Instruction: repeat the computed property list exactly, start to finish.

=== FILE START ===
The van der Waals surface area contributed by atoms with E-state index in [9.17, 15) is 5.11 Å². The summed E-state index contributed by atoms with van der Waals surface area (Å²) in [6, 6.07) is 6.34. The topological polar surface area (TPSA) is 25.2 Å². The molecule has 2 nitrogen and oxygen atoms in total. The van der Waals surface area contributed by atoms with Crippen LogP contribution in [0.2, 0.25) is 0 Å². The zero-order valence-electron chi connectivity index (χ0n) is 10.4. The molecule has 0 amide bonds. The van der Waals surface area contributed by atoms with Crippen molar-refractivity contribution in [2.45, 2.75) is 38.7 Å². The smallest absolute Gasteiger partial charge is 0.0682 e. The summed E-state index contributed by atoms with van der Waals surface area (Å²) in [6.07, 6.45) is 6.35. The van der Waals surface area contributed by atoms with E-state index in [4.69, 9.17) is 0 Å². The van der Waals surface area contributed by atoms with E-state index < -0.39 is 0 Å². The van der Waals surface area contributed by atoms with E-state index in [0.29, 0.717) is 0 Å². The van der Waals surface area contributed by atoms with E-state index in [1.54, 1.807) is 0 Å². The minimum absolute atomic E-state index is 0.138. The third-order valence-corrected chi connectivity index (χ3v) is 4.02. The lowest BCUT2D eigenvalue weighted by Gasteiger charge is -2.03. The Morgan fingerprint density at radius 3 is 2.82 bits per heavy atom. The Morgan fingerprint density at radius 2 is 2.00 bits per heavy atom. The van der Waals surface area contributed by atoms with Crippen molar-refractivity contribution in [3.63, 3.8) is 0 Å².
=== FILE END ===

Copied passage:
The van der Waals surface area contributed by atoms with E-state index in [9.17, 15) is 5.11 Å². The summed E-state index contributed by atoms with van der Waals surface area (Å²) in [6, 6.07) is 6.34. The topological polar surface area (TPSA) is 25.2 Å². The molecule has 2 nitrogen and oxygen atoms in total. The van der Waals surface area contributed by atoms with Crippen LogP contribution in [0.2, 0.25) is 0 Å². The zero-order valence-electron chi connectivity index (χ0n) is 10.4. The molecule has 0 amide bonds. The van der Waals surface area contributed by atoms with Crippen molar-refractivity contribution in [2.45, 2.75) is 38.7 Å². The smallest absolute Gasteiger partial charge is 0.0682 e. The summed E-state index contributed by atoms with van der Waals surface area (Å²) in [6.07, 6.45) is 6.35. The van der Waals surface area contributed by atoms with E-state index in [4.69, 9.17) is 0 Å². The van der Waals surface area contributed by atoms with E-state index < -0.39 is 0 Å². The van der Waals surface area contributed by atoms with E-state index in [0.29, 0.717) is 0 Å². The van der Waals surface area contributed by atoms with E-state index in [1.54, 1.807) is 0 Å². The minimum absolute atomic E-state index is 0.138. The third-order valence-corrected chi connectivity index (χ3v) is 4.02. The lowest BCUT2D eigenvalue weighted by Gasteiger charge is -2.03. The Morgan fingerprint density at radius 3 is 2.82 bits per heavy atom. The Morgan fingerprint density at radius 2 is 2.00 bits per heavy atom. The van der Waals surface area contributed by atoms with Crippen molar-refractivity contribution in [3.63, 3.8) is 0 Å².